Expert offers tips to boost self-confidence and learn to love your body this summer
[June 18, 2021: Brianna Volz]
Summer is pretty much endless in the Sunshine State, which is why it’s not uncommon to find people sporting bathing suits year-round in Florida.
With that being the case, it’s important that people feel comfortable wearing one, according to Ilene Leshinsky, the founder and creator of Find Body Freedom, a program for women who want to change their relationship with their bodies. And even more than just how they feel in a swimsuit, Leshinsky says they should make it a priority to love their bodies. Leshinsky grew up struggling to feel confident and knows how much those insecurities affected her overall life, which is why she has since dedicated her life to teaching people, women especially, to love the skin they’re in.
“I grew up a fat girl. And that left its mark on me. And for many, many years, I did not wear a bathing suit. And as a result of all of my work on myself, I decided that I would make it my mission to help women get more comfortable wearing bathing suits, just being in their bodies as comfortably as they possibly could,” Leshinsky said.
For nearly three decades, Leshinsky has practiced as a psychotherapist and body image specialist in New York, Massachusetts, and other areas online throughout the United States. She works with women of all ages who want to love their bodies and eat with joy.
For some it’s easy to understand why they should love their body and be proud of all it accomplishes daily but for many, actually loving their body is easier said than done. After all, if it were actually as easy as just saying “I love my body,” why would anyone choose to wrestle with insecurities?
But it is possible, according to Leshinsky. Through her program and publications, she shares powerful stories and offers some simple tips to help women start making changes that will lead to higher self-confidence.
Below are a few suggestions she makes to her clients that she says have the potential to be life-changing:
1. Stop only looking on the outside
Leshinsky said if you only take the time to see yourself from the outside, you’re missing some of the best parts of who you truly are and what your body has to offer.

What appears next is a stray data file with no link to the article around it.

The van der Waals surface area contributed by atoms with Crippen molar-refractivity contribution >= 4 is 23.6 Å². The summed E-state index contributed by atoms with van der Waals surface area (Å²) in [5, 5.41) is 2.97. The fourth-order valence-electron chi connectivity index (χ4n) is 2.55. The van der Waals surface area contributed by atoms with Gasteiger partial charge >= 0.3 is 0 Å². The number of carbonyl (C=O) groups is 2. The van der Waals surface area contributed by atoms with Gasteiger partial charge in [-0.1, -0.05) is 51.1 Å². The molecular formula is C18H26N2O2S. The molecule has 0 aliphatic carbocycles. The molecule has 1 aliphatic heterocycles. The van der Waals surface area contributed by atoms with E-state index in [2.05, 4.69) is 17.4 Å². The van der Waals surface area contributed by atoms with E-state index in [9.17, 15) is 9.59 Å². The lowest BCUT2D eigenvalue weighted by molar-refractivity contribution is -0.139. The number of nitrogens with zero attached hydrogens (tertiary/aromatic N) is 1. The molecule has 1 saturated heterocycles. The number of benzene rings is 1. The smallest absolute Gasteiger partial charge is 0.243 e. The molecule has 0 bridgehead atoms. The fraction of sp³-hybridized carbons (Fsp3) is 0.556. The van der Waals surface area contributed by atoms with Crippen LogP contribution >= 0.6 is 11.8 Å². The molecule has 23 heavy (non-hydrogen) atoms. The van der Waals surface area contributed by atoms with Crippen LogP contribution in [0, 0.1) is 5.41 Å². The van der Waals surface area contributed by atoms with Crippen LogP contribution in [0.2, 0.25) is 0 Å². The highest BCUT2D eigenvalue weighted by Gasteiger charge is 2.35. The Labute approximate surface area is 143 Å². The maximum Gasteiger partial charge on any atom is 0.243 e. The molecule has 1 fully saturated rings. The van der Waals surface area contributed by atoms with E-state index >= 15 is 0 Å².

“If we are looking just at our outside self, it’s not going to happen. It’s just not going to happen. So one of the things that has been my mission for a long, long, long time now, is to have people look at not the body as an ornament, but the body as this miraculous vehicle that takes us through our lives, that allows us to do the stuff of our daily lives. All of the magic it does for us every single day is something to love,” she said.
Leshinsky isn’t recommending you stop looking at your exterior completely but encourages people to remember that when they are looking at their body parts, try not to see them for just how you think they look, but appreciate those parts for what they allow you to do.
“I can look at myself and say, ‘Oh, Ilene, you have great hair, you have a lovely smile, Ilene, your hands are lovely.’ I can look at even my belly as I’ve aged, and it’s gotten rounder and say, ‘Oh, you’re kind of cute,’” Leshinsky said. “So I talk to my body parts. And I thank them, I bless them. And we have conversations about all of the things that they do. I mean, what would I do if I didn’t have my legs, to go for a power walk, you know, every day with my husband, and be able to go and look at the ocean and just this beautiful environment in which I live?”
She also wants people to remember some of the bests parts of who we are as individuals can only be found on the inside, so make an effort to really look inside and appreciate those things, too.
“If we are really noting our gifts and talents, which are not written on our faces, which are not housed on the outside of our bodies, but are in our brains and in our soul, that really have us wanting to do wonders in the world. And if we are allowing these gifts to flow through us, it’s a whole lot easier to really love your body, because your body is not just the outside, it’s all of it,” Leshinsky said.
2. Take a break from social media
According to Leshinsky, women, throughout history, have been programmed to compare themselves to other women. And the exposure to what society deems “the ideal woman” has increased significantly in recent years through new means of advertising, especially through social media.